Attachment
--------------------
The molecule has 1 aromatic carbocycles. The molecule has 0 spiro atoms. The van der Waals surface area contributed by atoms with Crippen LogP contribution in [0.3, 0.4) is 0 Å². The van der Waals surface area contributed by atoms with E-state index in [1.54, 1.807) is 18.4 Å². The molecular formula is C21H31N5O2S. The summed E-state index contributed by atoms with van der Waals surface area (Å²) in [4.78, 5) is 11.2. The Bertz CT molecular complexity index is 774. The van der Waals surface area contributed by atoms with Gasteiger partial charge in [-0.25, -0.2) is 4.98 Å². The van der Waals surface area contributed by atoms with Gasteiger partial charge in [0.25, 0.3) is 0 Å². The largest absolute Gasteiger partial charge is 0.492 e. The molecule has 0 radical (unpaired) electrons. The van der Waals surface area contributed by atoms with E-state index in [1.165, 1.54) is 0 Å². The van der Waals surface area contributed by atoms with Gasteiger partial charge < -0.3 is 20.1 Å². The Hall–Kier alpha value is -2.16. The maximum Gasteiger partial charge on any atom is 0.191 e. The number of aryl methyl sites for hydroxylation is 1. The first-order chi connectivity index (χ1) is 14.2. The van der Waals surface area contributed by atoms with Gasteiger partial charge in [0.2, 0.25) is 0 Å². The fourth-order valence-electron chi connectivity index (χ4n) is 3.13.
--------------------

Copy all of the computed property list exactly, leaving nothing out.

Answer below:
The molecule has 1 aromatic carbocycles. The molecule has 0 spiro atoms. The van der Waals surface area contributed by atoms with Crippen LogP contribution in [0.3, 0.4) is 0 Å². The van der Waals surface area contributed by atoms with E-state index in [1.54, 1.807) is 18.4 Å². The molecular formula is C21H31N5O2S. The summed E-state index contributed by atoms with van der Waals surface area (Å²) in [4.78, 5) is 11.2. The Bertz CT molecular complexity index is 774. The van der Waals surface area contributed by atoms with Gasteiger partial charge in [-0.25, -0.2) is 4.98 Å². The van der Waals surface area contributed by atoms with Gasteiger partial charge in [0.25, 0.3) is 0 Å². The largest absolute Gasteiger partial charge is 0.492 e. The molecule has 0 radical (unpaired) electrons. The van der Waals surface area contributed by atoms with E-state index in [1.165, 1.54) is 0 Å². The van der Waals surface area contributed by atoms with Gasteiger partial charge < -0.3 is 20.1 Å². The Hall–Kier alpha value is -2.16. The maximum Gasteiger partial charge on any atom is 0.191 e. The number of aryl methyl sites for hydroxylation is 1. The first-order chi connectivity index (χ1) is 14.2. The van der Waals surface area contributed by atoms with Gasteiger partial charge in [0.2, 0.25) is 0 Å². The fourth-order valence-electron chi connectivity index (χ4n) is 3.13.